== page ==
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13. What is the difference between sensible and insensible perspiration?

a. Insensible - unable to see of feel the water loss
b. Sensible - Very aware of water loss

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14. Why are severe burns dangerous?

a. The damage breaks connections between superficial and deeper layers of the epidermis. Damage to the stratum corneum makes it a less effective as a water barrier, the rate of insensible perspiration increases.

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What produces the orange-yellow pigment in skin? Where do we get this substance from?

a. Carotene - orange vegetables

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16. What produces the red-yellow or brown-black pigment in the skin? What cells produce this pigment?

a. Melanin - melanocytes

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What accounts for the differences in skin pigmentation among individuals?

a. Where the transfer occurs of the pigmentation colors the keratinocyes.
a. Pale skin - transfer takes place in the stratum spinosum - cells more superficial lose their pigmentation
b. Dark-skinned the melanosomes are larger and more numerous, the transfer may occur in the stratum granuloseum.

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18. Besides giving skin its color, describe the protective function of melanin.

Protects against UV radiation by increasing the production of melanin.

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What happens to the color of your skin when it gets warm, as if in a hot shower? Why does the skin change color?

a. Becomes red
b. The superficial blood vessels dilate so the skin can lose heat.

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20. Explain the following conditions:

Cyanosis, Jaundice, Vitiligo

a. Cyanosis - A decreased oxygen level in the hemoglobin - which turns a darker red but seen on the skin as bluish color.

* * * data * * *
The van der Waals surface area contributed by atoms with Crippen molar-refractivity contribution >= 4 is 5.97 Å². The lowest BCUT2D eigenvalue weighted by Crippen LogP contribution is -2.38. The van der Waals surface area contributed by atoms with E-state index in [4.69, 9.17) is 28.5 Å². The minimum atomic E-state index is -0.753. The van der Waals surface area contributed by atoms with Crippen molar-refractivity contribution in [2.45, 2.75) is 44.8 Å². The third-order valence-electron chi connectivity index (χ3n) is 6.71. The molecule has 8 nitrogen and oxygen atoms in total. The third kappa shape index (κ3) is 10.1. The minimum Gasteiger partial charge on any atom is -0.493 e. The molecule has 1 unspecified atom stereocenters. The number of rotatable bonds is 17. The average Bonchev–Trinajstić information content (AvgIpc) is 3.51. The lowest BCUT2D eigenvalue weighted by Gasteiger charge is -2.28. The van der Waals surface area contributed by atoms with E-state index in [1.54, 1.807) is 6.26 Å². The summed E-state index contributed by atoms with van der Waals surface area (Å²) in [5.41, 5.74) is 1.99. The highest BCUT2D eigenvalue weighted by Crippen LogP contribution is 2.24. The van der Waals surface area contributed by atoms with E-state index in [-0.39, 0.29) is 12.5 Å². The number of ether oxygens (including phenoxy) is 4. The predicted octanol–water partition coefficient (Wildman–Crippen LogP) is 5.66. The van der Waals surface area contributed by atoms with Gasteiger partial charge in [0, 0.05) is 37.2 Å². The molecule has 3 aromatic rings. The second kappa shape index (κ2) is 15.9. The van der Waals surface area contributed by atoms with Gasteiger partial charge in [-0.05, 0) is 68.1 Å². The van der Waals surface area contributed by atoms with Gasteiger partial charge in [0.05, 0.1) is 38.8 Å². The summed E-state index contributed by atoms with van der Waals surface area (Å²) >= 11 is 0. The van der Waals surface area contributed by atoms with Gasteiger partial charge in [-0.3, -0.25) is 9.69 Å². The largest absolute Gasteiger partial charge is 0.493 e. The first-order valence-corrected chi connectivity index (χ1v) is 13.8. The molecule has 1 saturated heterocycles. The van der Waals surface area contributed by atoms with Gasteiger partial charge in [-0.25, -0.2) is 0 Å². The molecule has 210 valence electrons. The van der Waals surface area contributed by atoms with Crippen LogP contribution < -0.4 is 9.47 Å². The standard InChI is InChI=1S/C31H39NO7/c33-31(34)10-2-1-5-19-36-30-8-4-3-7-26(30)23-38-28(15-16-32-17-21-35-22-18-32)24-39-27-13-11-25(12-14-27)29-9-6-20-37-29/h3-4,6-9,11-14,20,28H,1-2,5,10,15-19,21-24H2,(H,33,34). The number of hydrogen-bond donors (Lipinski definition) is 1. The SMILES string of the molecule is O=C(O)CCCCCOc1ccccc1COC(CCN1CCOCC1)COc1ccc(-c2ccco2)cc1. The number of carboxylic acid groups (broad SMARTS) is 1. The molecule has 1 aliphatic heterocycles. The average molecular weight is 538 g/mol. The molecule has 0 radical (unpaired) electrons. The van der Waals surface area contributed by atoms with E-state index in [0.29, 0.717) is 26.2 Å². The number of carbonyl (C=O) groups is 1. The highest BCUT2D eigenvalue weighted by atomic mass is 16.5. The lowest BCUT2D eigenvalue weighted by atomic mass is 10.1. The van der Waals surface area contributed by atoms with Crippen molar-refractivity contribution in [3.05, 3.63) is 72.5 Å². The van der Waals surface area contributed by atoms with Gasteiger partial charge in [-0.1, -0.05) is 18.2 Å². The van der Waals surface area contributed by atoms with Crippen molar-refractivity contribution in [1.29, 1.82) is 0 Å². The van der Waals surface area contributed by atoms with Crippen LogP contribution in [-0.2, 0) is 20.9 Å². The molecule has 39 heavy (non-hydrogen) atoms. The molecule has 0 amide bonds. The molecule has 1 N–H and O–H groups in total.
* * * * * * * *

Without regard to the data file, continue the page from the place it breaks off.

b. Jaundice - The liver is unable to excrete bile, a yellowish pigment accumulates in body fluids
c. Vitiligo - individuals lose their melanocytes, causing white patches on otherwise normal skin

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21. Compare and contrast basal cell carcinoma, squamous cell carcinoma, malignant melanomas. In what part of the skin do they originate? Which is the most dangerous form of cancer?

a. Basal cell carcinoma
a. Originates in the stratum basale
b. Squamous cell carcinoma
a. Areas of sun-exposed skin
c. Malignant melanomas
a. Melanocytes grow rapidly and metastasize through the lymphatic system and/or blood vessels
b. Most dangerous form of skin cancer

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What is the ABCD rule used to detect a melanoma?

a. Asymmetry - one half is unlike the other half. Typically raised, may also ooze or bleed
b. Border - The border is irregular
c. Color - Generally mottled with a combination of tan, brown, black, red, pink, white, and blue tones
d. Diameter - Usually more than 6 mm in diameter
e. Evolving - Benign lesions look the same over time - Any change in size, shape, or color signals possible melanoma

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23. Explain the relationships between cholesterol, cholecalciferol, and calcitriol.

a. Stratum spinosum and stratum basale convert a cholesterol-related steroid compound into cholecalciferol (vitamin D3). The liver converts cholecalciferol into an intermediary product used by the kidneys to synthesize the hormone calcitriol. Calcitriol is essential for the absorption of calcium and phosphate ions.

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Why is limited exposure to sunlight beneficial?

a. Sunlight produces vitamin D3, which helps with the absorption of vitamin D3.

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25. List the two layers of the dermis. What tissue type is present in each layer, and what functional attributes do these tissues provide to each of the two layers?

a. Papillary layer - Areolar tissues - contains capillaries, lymphatic vessels, and sensory nerve fibers